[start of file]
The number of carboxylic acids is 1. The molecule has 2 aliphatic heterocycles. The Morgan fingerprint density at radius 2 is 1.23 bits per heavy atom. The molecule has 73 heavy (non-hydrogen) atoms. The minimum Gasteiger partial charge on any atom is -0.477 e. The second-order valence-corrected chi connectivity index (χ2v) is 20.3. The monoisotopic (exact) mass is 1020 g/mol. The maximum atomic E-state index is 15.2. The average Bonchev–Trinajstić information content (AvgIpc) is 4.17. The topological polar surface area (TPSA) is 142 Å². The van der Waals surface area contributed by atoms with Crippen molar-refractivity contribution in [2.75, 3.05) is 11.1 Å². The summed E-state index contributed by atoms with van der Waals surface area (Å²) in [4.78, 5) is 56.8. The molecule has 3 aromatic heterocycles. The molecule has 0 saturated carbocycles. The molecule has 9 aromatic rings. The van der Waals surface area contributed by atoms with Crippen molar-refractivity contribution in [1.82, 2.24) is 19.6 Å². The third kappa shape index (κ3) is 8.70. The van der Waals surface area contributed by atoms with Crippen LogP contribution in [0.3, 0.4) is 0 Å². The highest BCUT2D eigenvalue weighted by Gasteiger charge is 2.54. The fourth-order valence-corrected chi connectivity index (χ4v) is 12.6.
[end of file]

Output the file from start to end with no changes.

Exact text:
The number of carboxylic acids is 1. The molecule has 2 aliphatic heterocycles. The Morgan fingerprint density at radius 2 is 1.23 bits per heavy atom. The molecule has 73 heavy (non-hydrogen) atoms. The minimum Gasteiger partial charge on any atom is -0.477 e. The second-order valence-corrected chi connectivity index (χ2v) is 20.3. The monoisotopic (exact) mass is 1020 g/mol. The maximum atomic E-state index is 15.2. The average Bonchev–Trinajstić information content (AvgIpc) is 4.17. The topological polar surface area (TPSA) is 142 Å². The van der Waals surface area contributed by atoms with Crippen molar-refractivity contribution in [2.75, 3.05) is 11.1 Å². The summed E-state index contributed by atoms with van der Waals surface area (Å²) in [4.78, 5) is 56.8. The molecule has 3 aromatic heterocycles. The molecule has 0 saturated carbocycles. The molecule has 9 aromatic rings. The van der Waals surface area contributed by atoms with Crippen molar-refractivity contribution in [1.82, 2.24) is 19.6 Å². The third kappa shape index (κ3) is 8.70. The van der Waals surface area contributed by atoms with Crippen LogP contribution in [0.3, 0.4) is 0 Å². The highest BCUT2D eigenvalue weighted by Gasteiger charge is 2.54. The fourth-order valence-corrected chi connectivity index (χ4v) is 12.6.